When the protests started in April 2018, LGBTIQ+ people spontaneously came out in support of the protesters all over the country. In many places they acquired leadership positions which in some cases led to their imprisonment. Among the political prisoners there have been about 30 gay, lesbian, bisexual and transgender women. At the moment, 10 of them are still in jail. Despite the fact that Nicaraguan society has historically discriminated against us, LGBTIQ+ people came out in massive numbers to support their demands, motivated by solidarity and outrage at the abusive use of force with which the authorities and government supporters oppressed the population. We were able to identify these abuses because we also undertook to record them and make the damage we suffered visible. We realised that no one speaks for LGBTIQ+ people and we learned that the production of information at the source is very important. Since then, we have continuously adjusted our conceptual, methodological and technological tools. By providing primary information at the source we have also been able to expose the reality and the dimension of discrimination experienced by LGBTIQ+ people in Nicaragua. This will also provide us with new arguments to strengthen our advocacy work.
“Multiplying voices” is what we call the process of reaching out to other stakeholders in the Nicaraguan society through dialogue and collaborative work. Don’t think it has been an easy task, because in all sectors of the opposition we face hate speech, homophobia, discrimination, rejection and intolerance. But wherever it has been possible we have managed to become part of these spaces of dialogue. In some cases, we have succeeded in having our demands included in the proposals that these groups present to society in general.
Multilevel crisis: climate change
In addition to the socio-political crisis, we have the crisis caused by climate change. Every year we have more LGBTIQ+ people directly affected by the passage of tropical storms and hurricanes such as hurricanes IOTA and ETA in 2020, and the recent storm Julia in October 2022. The health crisis caused by the COVID-19 pandemic also showed us that among LGBTIQ+ people we have more vulnerable people such as older people, people with HIV or transgender sex workers. According to our latest 2021–2022 survey, 91.8% of LGBTIQ+ people surveyed do not manage to cover the monthly basic food basket, i.e. they do not have access to the 54 basic commodities. And this is still without taking into account the effects of the economic and energy crisis resulting from Russia’s abusive war against Ukraine, because the survey was closed before the start of the conflict.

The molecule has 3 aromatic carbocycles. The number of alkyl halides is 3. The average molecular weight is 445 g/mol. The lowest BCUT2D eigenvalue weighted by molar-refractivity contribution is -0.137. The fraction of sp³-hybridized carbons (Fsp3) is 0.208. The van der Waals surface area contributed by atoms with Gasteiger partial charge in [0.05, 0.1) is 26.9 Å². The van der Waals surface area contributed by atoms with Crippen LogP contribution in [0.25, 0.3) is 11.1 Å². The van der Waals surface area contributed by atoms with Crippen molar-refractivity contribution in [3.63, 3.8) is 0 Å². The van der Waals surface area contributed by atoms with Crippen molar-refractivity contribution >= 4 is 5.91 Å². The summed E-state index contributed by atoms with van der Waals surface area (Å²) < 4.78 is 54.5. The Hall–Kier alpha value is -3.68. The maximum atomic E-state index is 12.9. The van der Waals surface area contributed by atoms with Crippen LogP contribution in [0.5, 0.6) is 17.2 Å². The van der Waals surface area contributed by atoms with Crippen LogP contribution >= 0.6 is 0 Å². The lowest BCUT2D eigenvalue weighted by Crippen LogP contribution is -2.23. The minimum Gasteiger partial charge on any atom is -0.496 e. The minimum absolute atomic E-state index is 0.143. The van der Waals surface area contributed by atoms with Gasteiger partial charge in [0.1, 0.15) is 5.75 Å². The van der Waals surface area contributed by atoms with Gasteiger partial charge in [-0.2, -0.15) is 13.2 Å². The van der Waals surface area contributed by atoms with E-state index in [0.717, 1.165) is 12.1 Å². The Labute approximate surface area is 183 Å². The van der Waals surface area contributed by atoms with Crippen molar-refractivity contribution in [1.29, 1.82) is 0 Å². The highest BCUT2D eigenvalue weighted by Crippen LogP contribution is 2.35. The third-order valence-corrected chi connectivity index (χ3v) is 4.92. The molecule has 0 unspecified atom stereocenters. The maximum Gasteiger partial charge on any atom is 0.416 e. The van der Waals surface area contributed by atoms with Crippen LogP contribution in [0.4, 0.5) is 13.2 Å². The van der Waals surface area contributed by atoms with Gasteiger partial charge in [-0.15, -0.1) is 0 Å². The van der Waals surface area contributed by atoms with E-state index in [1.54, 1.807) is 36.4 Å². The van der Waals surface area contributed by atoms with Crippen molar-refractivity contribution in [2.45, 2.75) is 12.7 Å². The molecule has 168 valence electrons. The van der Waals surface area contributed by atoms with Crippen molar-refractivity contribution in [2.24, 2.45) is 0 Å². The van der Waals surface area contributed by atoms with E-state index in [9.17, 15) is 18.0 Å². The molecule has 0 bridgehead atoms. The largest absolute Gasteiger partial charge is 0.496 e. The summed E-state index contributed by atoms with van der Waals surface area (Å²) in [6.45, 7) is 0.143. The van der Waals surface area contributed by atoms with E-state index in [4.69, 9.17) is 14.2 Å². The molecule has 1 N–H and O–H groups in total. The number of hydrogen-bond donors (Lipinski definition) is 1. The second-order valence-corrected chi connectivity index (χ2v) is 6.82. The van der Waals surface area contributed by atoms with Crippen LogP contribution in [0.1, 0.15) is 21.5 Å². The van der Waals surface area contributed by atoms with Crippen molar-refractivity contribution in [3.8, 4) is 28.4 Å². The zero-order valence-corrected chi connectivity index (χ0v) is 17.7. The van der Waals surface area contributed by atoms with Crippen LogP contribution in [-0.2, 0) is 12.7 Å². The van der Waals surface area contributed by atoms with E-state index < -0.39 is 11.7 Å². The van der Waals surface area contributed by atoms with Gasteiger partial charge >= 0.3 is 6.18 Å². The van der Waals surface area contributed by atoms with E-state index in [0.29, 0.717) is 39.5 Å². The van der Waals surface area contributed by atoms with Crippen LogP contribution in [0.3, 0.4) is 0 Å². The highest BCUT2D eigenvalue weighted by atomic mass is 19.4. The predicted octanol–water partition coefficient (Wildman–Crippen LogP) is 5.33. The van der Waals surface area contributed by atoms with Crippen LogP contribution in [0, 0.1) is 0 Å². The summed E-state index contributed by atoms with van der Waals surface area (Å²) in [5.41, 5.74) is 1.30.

In the face of this difficult reality, we have not stood idly by, as I have already explained. Some donors have abandoned Nicaragua, such as the Arcus Foundation, which this year no longer considers us an eligible country, or the Interamerican Foundation, which was one of those that have been very hesitant to maintain their support. But I can mention many more who know that success is possible, that the work on the ground can be done and that you can have trust. But above all, they recognise that it is very important to maintain the support with a view to strengthen resilience in the face of all the hardship. Of course, this requires a partnership relationship, in order to find a common path by building strategies collaboratively and communicating in a timely, clear, accurate and respectful manner.
The countries of the Central American region share some similarities in terms of the general context, such as the rise of neo-conservatism, high levels of corruption, high vulnerability to climate change, mass exodus and poverty. However, there are considerable differences from country to country as to how these conditions affect people’s lives. In all the countries of the region we have seen strong efforts of LGBTIQ+ people speaking out. In Nicaragua, the National LGBTIQ+ Coalition has 16 member groups from all over the country, including the two autonomous regions of the Caribbean Coast. This allows us to raise our voice at the regional level and make an impact on the Central American integration process and to be the voice of the countries where freedom of expression does not exist.
And with this I want to point out that no matter how bad the conditions are, there is always something that can be done. Those of us who work in these contexts do it every day and we hope that we can continue to do so with your help, because help can be provided … without causing more harm.
Thank you very much.
José Ignacio López
Coordinator, Sustainable Development Network of Nicaragua
Technical Secretary, National LGBTIQ+ Coalition
Founder, Museum of Inclusion
An event by Hirschfeld-Eddy-Foundation as part of the project: “Do no harm – how to minimize risks for LGBTIQ in international human rights work”. All Articles and documentation in our blog tagged DNH-2022.
Conference documentation here